IT IS a matter of time before the work of French economist Thomas Piketty begins to influence debates about wealth and redistribution in SA. For those who have spent the past three months living in a box, Piketty’s 700-page tome, Capital in the Twenty-First Century, is a runaway bestseller that has changed what the world talks about when it talks about inequality.
In the mid-1970s, developed countries in the West started becoming more unequal and have been becoming more so ever since. Public debate about this issue has on the whole been concerned with the huge increases in salaries and bonuses accrued by top earners, while the wages of the average employee stagnate.
Piketty says we have been barking up the wrong tree. It is not divergent incomes that are driving increasing inequality, he argues, but the unequal distribution of assets.
His thesis is disarmingly simple. When the rate of return on stocks, bonds, real estate and other assets is higher than economic growth, wealth will concentrate and societies will grow increasingly unequal. And, with the exception of the period between 1930 and 1975, capitalism has indeed, over the long run, rewarded assets at a higher rate than economic growth. From this, Piketty draws the explosive conclusion that has made him famous. Capitalism’s tendency is to make those whose forebears were rich and powerful even richer and more powerful. "The past," he writes, "devours the future."
It doesn’t take much imagination to see the incendiary uses to which this argument might be put in SA. I don’t know of any work that has shown the return on capital to be higher than economic growth here, but a quick glance at trends since the early 1970s on the JSE, and in real estate and bond markets, would suggest that this is surely so.
One of the great questions of modern SA is why our middle classes have not come to resemble the happy beer advertisements of the early 1990s, where everyone tells the same jokes and black and white are merely different shades of the same. We wonder why, 20 years into democracy, almost all white people vote for the official opposition while only a minority of black people do.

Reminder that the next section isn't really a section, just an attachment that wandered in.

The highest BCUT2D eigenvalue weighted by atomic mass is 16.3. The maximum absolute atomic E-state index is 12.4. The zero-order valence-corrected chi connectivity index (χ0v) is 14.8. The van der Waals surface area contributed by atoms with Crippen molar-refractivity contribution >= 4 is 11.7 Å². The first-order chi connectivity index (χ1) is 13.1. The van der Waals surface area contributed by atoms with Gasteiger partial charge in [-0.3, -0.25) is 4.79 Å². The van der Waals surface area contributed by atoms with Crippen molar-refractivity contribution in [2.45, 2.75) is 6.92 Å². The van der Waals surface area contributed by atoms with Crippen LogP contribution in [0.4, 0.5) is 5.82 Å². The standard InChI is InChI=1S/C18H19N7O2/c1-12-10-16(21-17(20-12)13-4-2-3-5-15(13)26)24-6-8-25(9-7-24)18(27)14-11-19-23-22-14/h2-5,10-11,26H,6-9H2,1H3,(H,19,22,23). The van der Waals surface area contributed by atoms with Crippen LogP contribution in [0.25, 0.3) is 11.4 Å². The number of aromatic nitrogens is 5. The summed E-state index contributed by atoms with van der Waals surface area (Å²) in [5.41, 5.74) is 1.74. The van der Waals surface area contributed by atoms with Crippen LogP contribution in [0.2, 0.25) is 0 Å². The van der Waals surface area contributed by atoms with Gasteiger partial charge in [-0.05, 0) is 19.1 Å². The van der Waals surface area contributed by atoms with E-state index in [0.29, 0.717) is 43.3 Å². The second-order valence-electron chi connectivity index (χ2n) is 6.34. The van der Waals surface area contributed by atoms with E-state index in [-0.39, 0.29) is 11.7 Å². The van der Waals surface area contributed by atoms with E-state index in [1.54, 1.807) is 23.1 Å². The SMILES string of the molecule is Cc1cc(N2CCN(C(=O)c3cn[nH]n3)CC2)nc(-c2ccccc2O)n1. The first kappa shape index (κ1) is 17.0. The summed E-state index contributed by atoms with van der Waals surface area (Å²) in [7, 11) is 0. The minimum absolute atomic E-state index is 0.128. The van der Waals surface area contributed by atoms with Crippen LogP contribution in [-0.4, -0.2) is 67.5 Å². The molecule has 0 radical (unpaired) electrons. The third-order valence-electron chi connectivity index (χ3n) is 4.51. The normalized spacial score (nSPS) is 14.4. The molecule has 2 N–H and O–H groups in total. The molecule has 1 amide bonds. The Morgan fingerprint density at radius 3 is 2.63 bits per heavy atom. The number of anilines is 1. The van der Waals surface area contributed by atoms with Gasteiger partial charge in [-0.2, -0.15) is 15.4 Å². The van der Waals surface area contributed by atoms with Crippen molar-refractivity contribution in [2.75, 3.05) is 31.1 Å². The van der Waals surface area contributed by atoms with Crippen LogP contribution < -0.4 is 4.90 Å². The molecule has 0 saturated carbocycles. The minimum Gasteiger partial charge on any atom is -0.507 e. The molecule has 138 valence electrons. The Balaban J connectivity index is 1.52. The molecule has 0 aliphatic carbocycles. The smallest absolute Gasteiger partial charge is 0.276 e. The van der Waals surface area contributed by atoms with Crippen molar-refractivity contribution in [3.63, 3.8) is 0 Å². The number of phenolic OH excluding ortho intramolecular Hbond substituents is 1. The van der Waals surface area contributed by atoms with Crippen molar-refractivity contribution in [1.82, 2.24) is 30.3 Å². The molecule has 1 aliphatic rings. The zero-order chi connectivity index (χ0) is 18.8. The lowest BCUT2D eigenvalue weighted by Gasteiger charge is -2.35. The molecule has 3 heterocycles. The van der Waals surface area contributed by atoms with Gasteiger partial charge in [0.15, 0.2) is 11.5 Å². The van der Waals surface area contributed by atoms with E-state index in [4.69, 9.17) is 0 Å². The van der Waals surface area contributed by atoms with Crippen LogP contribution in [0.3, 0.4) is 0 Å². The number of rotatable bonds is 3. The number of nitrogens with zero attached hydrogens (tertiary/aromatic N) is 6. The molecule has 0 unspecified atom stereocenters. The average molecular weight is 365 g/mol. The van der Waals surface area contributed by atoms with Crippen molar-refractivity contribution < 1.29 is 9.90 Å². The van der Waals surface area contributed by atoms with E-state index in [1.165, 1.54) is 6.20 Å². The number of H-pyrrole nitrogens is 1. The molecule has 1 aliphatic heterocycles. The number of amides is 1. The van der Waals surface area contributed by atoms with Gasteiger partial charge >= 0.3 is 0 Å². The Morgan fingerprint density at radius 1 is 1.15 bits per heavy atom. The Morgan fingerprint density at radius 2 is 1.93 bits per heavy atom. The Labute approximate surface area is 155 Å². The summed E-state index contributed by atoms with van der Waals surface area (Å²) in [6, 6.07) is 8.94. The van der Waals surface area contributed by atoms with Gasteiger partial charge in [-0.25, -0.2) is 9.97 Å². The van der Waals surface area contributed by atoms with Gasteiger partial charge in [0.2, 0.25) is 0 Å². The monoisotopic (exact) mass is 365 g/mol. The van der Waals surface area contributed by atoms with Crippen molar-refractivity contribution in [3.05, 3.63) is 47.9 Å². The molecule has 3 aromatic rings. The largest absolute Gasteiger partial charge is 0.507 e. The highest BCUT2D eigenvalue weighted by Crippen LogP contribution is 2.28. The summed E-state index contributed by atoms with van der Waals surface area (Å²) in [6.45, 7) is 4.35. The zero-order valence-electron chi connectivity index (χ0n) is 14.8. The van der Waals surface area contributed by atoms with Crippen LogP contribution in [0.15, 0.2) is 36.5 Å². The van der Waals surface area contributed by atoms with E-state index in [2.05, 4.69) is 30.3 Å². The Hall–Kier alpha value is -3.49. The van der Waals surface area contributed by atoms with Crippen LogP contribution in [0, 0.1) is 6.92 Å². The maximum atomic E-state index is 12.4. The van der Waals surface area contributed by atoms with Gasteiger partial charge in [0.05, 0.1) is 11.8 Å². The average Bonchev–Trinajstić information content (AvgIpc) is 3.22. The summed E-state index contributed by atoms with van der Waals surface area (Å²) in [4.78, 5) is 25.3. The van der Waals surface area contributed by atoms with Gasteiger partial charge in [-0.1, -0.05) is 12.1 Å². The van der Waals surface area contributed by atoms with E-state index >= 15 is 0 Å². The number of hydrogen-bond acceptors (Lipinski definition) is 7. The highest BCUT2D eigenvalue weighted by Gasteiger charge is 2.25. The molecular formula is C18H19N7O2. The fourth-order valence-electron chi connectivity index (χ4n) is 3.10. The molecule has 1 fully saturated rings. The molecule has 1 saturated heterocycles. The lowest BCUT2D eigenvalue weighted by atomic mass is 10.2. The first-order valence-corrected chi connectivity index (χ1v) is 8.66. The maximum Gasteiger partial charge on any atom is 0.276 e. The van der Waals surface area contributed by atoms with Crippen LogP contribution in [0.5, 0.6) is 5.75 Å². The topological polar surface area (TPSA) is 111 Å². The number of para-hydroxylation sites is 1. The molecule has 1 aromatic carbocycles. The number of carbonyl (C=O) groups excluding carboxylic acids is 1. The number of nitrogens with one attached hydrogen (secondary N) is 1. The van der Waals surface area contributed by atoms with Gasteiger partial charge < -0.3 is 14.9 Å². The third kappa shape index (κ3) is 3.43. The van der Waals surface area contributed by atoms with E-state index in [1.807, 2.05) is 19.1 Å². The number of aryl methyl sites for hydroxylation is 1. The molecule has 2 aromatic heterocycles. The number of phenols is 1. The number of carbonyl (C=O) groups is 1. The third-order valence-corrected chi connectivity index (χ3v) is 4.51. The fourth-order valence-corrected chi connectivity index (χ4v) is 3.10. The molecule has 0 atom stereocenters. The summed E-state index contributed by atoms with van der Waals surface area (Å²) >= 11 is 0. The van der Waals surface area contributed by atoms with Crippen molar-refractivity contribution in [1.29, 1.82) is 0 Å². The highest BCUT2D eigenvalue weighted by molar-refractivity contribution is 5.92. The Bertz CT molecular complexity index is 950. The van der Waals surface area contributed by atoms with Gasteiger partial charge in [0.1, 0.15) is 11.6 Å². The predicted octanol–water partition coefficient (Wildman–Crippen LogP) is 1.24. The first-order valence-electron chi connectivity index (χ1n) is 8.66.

It’s easy to see how Piketty might be used to provide an answer. Beneath the common term, "middle class", is a wealth of difference, and the difference is inherited wealth. The game is fixed for black people to lose, simply because they arrived late. And you have to be black to really know it — a life of debt, of salaries never rising high enough to meet costs, a life of forever catching up.
The story gets worse. Black people are, of course, now acquiring assets. They are buying houses in the suburbs. Black economic empowerment is dispersing equity to the well connected. State tender policies are creating black businesses. But most of these assets are acquired slowly, over a lifetime, on credit. And who are the creditors? Well, those with assets, of course — financial institutions still largely owned by white people. It is a case of reverse reparations.
Those denied wealth in the past because they were black are now buying their wealth from those who have always had it because they were white.
Someone will soon give Economic Freedom Fighters leader Julius Malema a copy of Piketty’s book; Malema was born to use it to good effect. Piketty has advocated a global tax on wealth at 25% a year and an income tax of 80% on the highest earners. Malema may well argue that, in SA, wealthy white people, and not wealthy people in general, ought to pay punitive taxes. It is just the sort of provocation Malema needs to distinguish himself from other MPs. And it powerfully restates his argument that the African National Congress licks the backsides of white people to get a slice of their riches.
It is sure to garner support, for it speaks to the hearts of those who voted for Malema and his party — people battling for a foothold in the middle class.
If Piketty’s book is indeed used in this manner in SA, we should know that it is a red herring. There are undoubtedly scores to settle between SA’s black and white middle classes, but the debate over inequality should not be used to settle them.
To the extent that SA has done anything meaningful about inequality in the past 20 years, it has been through redistribution, not least the redistribution of assets. The government has given away the title deeds to 3-million houses.
Its welfare transfers have stimulated the formation of small businesses in the remotest villages. It has been creating asset ownership on a large scale among people too poor to risk voting for Malema. And yet we are growing more unequal.
To tackle inequality, we need to add to welfare transfers rapid, job-creating growth. That, after all, is precisely what was happening in the West during the period when inequality there declined.
• Steinberg teaches African Studies and Criminology at Oxford University.